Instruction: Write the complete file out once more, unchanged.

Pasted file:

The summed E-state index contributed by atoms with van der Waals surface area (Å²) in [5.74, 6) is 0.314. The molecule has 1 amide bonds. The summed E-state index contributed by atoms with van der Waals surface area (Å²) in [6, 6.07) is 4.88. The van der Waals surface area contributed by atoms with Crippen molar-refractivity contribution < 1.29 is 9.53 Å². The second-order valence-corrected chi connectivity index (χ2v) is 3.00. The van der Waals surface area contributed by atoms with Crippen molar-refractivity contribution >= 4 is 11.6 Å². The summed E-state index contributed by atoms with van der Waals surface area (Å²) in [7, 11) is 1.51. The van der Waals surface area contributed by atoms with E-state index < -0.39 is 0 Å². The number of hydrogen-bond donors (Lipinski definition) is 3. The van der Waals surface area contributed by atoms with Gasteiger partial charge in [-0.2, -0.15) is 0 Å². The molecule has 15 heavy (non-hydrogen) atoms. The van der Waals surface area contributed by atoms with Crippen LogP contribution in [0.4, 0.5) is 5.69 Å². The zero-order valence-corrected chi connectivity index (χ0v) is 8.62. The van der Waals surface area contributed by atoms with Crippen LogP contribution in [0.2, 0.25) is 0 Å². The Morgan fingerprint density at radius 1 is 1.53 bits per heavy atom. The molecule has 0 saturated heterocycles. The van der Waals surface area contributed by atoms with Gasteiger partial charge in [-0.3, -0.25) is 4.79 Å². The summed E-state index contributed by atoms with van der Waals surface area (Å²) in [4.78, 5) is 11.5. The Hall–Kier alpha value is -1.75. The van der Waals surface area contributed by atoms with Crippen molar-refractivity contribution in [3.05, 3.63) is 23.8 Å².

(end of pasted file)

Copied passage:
The summed E-state index contributed by atoms with van der Waals surface area (Å²) in [5.74, 6) is 0.314. The molecule has 1 amide bonds. The summed E-state index contributed by atoms with van der Waals surface area (Å²) in [6, 6.07) is 4.88. The van der Waals surface area contributed by atoms with Crippen molar-refractivity contribution < 1.29 is 9.53 Å². The second-order valence-corrected chi connectivity index (χ2v) is 3.00. The van der Waals surface area contributed by atoms with Crippen molar-refractivity contribution >= 4 is 11.6 Å². The summed E-state index contributed by atoms with van der Waals surface area (Å²) in [7, 11) is 1.51. The van der Waals surface area contributed by atoms with E-state index < -0.39 is 0 Å². The number of hydrogen-bond donors (Lipinski definition) is 3. The van der Waals surface area contributed by atoms with Gasteiger partial charge in [-0.2, -0.15) is 0 Å². The molecule has 15 heavy (non-hydrogen) atoms. The van der Waals surface area contributed by atoms with Crippen LogP contribution in [0.4, 0.5) is 5.69 Å². The zero-order valence-corrected chi connectivity index (χ0v) is 8.62. The van der Waals surface area contributed by atoms with Crippen LogP contribution in [0.2, 0.25) is 0 Å². The Morgan fingerprint density at radius 1 is 1.53 bits per heavy atom. The molecule has 0 saturated heterocycles. The van der Waals surface area contributed by atoms with Gasteiger partial charge in [-0.3, -0.25) is 4.79 Å². The summed E-state index contributed by atoms with van der Waals surface area (Å²) in [4.78, 5) is 11.5. The Hall–Kier alpha value is -1.75. The van der Waals surface area contributed by atoms with Crippen molar-refractivity contribution in [3.05, 3.63) is 23.8 Å².